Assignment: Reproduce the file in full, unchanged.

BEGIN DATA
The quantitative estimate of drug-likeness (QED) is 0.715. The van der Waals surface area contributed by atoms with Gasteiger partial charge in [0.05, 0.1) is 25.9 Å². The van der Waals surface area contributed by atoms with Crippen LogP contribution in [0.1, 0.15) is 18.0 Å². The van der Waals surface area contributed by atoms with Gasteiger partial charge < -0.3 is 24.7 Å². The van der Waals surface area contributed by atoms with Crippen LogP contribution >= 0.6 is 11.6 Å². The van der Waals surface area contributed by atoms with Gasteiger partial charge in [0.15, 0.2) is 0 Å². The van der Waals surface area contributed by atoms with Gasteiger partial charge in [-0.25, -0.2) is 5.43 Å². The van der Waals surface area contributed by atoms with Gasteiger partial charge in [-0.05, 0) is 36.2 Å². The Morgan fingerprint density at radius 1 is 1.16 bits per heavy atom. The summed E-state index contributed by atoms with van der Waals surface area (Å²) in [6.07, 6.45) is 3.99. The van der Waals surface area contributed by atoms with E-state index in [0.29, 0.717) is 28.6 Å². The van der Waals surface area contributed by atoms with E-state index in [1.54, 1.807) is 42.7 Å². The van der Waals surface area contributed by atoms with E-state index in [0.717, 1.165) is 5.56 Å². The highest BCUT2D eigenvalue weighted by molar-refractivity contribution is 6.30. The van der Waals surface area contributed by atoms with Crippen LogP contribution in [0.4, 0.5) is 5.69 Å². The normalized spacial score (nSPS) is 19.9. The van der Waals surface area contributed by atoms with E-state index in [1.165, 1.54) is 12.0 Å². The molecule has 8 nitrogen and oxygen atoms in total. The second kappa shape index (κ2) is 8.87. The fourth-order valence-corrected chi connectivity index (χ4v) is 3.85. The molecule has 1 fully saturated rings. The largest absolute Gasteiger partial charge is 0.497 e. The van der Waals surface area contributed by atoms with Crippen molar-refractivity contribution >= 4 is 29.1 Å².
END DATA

The quantitative estimate of drug-likeness (QED) is 0.715. The van der Waals surface area contributed by atoms with Gasteiger partial charge in [0.05, 0.1) is 25.9 Å². The van der Waals surface area contributed by atoms with Crippen LogP contribution in [0.1, 0.15) is 18.0 Å². The van der Waals surface area contributed by atoms with Gasteiger partial charge < -0.3 is 24.7 Å². The van der Waals surface area contributed by atoms with Crippen LogP contribution >= 0.6 is 11.6 Å². The van der Waals surface area contributed by atoms with Gasteiger partial charge in [0.15, 0.2) is 0 Å². The van der Waals surface area contributed by atoms with Gasteiger partial charge in [-0.25, -0.2) is 5.43 Å². The van der Waals surface area contributed by atoms with Gasteiger partial charge in [-0.05, 0) is 36.2 Å². The Morgan fingerprint density at radius 1 is 1.16 bits per heavy atom. The summed E-state index contributed by atoms with van der Waals surface area (Å²) in [6.07, 6.45) is 3.99. The van der Waals surface area contributed by atoms with E-state index in [0.29, 0.717) is 28.6 Å². The van der Waals surface area contributed by atoms with E-state index in [1.54, 1.807) is 42.7 Å². The van der Waals surface area contributed by atoms with E-state index in [0.717, 1.165) is 5.56 Å². The highest BCUT2D eigenvalue weighted by molar-refractivity contribution is 6.30. The van der Waals surface area contributed by atoms with Crippen LogP contribution in [0.4, 0.5) is 5.69 Å². The normalized spacial score (nSPS) is 19.9. The van der Waals surface area contributed by atoms with E-state index in [1.165, 1.54) is 12.0 Å². The molecule has 8 nitrogen and oxygen atoms in total. The second kappa shape index (κ2) is 8.87. The fourth-order valence-corrected chi connectivity index (χ4v) is 3.85. The molecule has 1 fully saturated rings. The largest absolute Gasteiger partial charge is 0.497 e. The van der Waals surface area contributed by atoms with Crippen molar-refractivity contribution >= 4 is 29.1 Å².